"Right now Huawei and Erikson are the two providers of 5G", Lord told the Atlantic Council on Monday. "We [the Defense Department] are talking to Ericsson… what we are contemplating right now is whether we want to broaden our onshore base of production".
"Right now Huawei has very good capability at a good cost. Our concern is security and what you trade off", Lord said. "We need innovation infrastructure. We can do it but we haven't figured it all out yet […] This is critical for us for military utilization".
Lord acknowledged that the United States needed to improve its effectiveness in sharing intelligence about 5G security concerns with European allies on the Huawei issue.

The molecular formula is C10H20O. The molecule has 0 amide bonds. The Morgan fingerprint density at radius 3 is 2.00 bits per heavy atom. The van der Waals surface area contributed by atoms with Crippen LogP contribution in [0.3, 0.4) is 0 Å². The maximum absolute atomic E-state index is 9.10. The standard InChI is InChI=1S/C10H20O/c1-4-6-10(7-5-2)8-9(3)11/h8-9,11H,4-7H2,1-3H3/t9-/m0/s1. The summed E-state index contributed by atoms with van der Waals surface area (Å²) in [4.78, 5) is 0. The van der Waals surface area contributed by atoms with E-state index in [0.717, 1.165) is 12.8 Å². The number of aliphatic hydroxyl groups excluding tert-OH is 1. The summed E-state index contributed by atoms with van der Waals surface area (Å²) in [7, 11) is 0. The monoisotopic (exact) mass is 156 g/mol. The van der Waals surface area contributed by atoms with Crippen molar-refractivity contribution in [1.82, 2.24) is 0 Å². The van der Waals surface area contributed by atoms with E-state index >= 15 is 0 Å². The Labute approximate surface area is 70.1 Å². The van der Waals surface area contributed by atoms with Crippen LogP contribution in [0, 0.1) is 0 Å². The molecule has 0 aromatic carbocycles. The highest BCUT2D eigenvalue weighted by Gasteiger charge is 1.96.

According to The New York Times, citing sources familiar with the discussions, European and Asian officials have complained, however, privately that Washington's latest intelligence briefings for its allies did not share any sensitive information proving that the Chinese government has used Huawei to illegally obtain data.
Huawei has recently faced allegations that it had been linked to the Chinese government and even involved in alleged spying on its behalf, something that the company has vehemently denied. In August, US President Donald Trump enacted legislation banning government agencies from using services from Huawei and ZTE, another Chinese company, amid the ongoing scandal.